TWT: I know you grew up in Rhode Island, what are some of your favorite spots in the area?

AS: When the weather is fine, I try to spend as much time outside as possible, and teach my 6-year-old son the values of nature. So we stand-up paddleboard at Third Beach in Middletown, hike at Weetamoo Woods in Tiverton or walk at Sachuest Point in Middletown, and my husband takes him fishing in various spots across Aquidneck Island. We ski in the winter at Sugarloaf in Maine, where my in-laws live, and try to take advantage of any snow that hits Rhode Island by snowshoeing or cross-country skiing at Sakonnet Greenway Trail.

TWT: What cities/towns are on your list of places to visit?

AS: My husband and I visited Zion and Bryce Canyon national parks when I was pregnant, and they took my breath away. Exploring the American west for more of that outdoor adventure is at the top of my travel list, including Yellowstone and Rocky Mountain National Park.

TWT: What is your favorite book?

AS: Historical fiction is my favorite genre, and I’m in a Kate Quinn mood, so The Rose Code is a must. I loved Delia Owens’s Where the Crawdads Sing, and Jojo Moyes’s The Giver of Stars.

TWT: What is your go-to coffee/tea order, and from where?

AS: I prefer Tazo Awake black tea at home in the morning, always with a dollop of honey and almond milk, and a peppermint tea in the evening. But if I’m treating myself, a spiced or sugar free vanilla chai from Custom House Coffee in Middletown is my go-to.

TWT: Just added it to my list!

TWT: What is your favorite place to watch the sunrise/sunset?

AS: I’m not a morning person, so sunrise isn’t in my vocabulary! Sunsets, however, are stunning in Newport. Ft. Adams overlooking Newport Harbor and Narragansett Bay is a prime spot, or having a cocktail on the lawn at OceanCliff is a favorite girls’ night destination.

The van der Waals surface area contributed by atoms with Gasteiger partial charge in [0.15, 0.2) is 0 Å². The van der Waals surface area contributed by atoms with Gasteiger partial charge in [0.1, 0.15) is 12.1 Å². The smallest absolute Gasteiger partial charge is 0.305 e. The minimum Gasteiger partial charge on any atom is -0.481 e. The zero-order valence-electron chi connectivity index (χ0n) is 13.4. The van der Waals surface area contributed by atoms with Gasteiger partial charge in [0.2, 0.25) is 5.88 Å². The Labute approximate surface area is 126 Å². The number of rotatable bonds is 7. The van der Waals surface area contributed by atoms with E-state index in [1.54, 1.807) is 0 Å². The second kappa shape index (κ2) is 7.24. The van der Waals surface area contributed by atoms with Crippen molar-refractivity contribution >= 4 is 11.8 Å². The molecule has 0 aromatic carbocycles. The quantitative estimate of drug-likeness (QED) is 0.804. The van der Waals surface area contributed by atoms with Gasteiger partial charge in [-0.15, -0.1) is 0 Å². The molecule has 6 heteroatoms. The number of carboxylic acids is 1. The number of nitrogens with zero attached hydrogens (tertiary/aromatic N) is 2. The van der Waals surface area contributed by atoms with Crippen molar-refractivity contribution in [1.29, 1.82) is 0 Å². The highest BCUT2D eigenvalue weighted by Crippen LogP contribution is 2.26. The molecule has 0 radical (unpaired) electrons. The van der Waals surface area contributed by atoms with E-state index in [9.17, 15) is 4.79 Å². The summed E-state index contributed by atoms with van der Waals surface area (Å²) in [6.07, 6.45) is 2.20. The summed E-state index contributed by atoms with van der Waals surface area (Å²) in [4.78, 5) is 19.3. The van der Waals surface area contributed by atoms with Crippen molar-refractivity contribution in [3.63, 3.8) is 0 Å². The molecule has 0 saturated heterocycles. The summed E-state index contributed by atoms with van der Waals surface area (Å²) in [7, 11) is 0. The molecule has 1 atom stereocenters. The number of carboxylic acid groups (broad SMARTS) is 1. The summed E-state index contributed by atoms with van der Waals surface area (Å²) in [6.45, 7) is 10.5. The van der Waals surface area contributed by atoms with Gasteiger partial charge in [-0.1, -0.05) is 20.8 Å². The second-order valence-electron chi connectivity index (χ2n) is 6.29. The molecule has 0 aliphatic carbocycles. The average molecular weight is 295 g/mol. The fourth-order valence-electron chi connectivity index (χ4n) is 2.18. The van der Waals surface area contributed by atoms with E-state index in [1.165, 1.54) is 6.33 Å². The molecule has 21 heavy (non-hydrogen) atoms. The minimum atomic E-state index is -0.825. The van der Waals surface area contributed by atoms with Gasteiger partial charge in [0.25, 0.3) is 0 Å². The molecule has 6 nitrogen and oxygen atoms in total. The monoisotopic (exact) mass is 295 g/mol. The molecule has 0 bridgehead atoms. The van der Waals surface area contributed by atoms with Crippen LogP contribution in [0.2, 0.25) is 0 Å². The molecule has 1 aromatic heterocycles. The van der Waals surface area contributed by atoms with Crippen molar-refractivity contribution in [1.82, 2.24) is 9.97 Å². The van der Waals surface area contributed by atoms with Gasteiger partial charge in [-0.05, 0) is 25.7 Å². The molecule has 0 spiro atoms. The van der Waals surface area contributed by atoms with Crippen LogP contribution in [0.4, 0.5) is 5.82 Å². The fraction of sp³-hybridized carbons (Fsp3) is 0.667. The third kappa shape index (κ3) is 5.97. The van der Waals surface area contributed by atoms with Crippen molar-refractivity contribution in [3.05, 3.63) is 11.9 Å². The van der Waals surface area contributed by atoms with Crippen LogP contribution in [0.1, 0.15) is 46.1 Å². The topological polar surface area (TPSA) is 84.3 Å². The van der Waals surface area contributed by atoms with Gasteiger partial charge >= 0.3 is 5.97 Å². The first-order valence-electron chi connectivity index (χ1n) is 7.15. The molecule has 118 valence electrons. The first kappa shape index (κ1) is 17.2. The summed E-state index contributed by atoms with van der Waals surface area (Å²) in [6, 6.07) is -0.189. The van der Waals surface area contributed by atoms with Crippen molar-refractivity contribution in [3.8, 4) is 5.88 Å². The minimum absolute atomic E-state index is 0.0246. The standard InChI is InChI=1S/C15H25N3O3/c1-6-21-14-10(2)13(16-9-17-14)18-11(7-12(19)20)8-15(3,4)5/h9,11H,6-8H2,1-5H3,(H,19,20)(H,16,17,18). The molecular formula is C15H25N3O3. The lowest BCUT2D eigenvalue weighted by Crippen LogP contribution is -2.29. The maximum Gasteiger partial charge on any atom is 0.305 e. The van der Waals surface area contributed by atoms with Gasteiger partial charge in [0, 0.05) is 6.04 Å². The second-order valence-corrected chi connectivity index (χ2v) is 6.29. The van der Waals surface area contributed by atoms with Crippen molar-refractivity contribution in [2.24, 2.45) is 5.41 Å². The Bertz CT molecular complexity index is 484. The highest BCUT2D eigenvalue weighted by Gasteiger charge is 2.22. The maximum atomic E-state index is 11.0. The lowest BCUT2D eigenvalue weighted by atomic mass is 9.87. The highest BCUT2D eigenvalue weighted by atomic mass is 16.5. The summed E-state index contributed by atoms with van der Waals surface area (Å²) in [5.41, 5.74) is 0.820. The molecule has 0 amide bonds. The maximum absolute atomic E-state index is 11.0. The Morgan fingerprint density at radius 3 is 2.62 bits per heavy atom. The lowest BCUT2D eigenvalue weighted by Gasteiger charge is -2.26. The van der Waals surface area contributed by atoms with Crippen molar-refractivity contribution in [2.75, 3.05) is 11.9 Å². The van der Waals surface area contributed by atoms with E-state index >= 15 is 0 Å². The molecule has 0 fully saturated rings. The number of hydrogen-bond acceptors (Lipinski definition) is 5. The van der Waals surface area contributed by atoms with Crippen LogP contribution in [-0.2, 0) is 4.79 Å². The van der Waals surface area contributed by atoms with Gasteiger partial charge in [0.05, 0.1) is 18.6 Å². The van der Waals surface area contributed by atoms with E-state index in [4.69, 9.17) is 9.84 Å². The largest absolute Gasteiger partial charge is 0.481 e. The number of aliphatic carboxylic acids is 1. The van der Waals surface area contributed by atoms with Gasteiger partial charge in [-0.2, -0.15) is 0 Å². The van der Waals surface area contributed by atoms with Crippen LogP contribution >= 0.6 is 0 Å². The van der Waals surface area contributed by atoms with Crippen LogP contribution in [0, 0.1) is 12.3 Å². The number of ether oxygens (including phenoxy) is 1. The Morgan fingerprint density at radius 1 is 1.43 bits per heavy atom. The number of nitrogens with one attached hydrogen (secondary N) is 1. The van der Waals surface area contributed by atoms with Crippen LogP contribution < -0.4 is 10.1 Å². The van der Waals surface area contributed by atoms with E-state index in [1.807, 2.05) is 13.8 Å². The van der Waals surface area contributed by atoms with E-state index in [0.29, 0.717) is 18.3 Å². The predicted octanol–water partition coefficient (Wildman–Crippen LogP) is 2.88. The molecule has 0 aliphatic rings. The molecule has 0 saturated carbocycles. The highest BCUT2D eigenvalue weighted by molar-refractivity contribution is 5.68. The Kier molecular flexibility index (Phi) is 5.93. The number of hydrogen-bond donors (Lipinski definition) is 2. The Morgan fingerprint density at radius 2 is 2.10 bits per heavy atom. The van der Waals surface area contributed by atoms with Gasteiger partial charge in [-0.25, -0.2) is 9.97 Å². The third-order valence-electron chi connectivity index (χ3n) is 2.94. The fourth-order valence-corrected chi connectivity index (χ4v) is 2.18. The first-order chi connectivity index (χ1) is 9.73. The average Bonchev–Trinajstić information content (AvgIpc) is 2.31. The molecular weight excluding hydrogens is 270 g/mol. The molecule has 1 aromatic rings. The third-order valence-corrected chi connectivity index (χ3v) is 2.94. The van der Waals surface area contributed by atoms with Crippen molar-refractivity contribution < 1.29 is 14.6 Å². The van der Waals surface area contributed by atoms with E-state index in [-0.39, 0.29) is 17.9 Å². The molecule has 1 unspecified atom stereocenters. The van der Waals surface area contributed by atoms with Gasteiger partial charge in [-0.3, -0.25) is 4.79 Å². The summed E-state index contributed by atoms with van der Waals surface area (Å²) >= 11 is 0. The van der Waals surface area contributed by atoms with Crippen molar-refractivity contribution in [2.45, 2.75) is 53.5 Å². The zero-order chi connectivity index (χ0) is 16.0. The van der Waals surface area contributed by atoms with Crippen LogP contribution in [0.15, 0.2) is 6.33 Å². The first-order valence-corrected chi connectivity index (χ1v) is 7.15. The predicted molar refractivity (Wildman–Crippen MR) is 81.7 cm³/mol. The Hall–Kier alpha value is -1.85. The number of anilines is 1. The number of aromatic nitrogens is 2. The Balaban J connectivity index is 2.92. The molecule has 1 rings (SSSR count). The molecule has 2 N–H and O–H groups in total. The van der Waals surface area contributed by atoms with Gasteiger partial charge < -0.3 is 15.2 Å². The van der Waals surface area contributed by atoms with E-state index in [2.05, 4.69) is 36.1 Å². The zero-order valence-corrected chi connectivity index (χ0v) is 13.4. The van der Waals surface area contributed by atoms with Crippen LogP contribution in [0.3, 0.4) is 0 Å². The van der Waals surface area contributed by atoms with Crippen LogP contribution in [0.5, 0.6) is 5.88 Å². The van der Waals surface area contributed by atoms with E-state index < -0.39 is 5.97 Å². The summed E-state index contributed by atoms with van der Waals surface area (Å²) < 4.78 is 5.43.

TWT: It’s official – we have to meet for a drink!

TWT: What advice would you give to aspiring writers/journalists?

AS: It may sound obvious, but aspiring writers should write. Don’t overthink it. Don’t wait for someone else to tell you how or what to write. Write your own blog or journal, an article or social post. Then later write another. And then another. Just for yourself on your own time, when you’re inspired. Pick topics you enjoy and want to learn more about, and soon you’ll develop your style and interests and creative flow. And without even thinking about it, you’ve become a writer.

To be a journalist, you need to be a strong writer as well as a good researcher and interviewer, which informs your writing. As a freelance journalist, I pitch story ideas to editors every week, and it’s exhausting, but worthwhile, because that’s how I’ve expanded my scope of published work. So if you want to be a journalist, identify the outlets you want to write for, and the right editor there, and pitch them a story idea. Relentlessly. Or apply to writing jobs at publications or companies you connect with.

Meanwhile, read good writing, in books or magazines or anything really. Envelop yourself in it. You’ll be more educated in those topics, and will become a better writer for it.

Photo Credit: Maaike Bernstrom @maaikephoto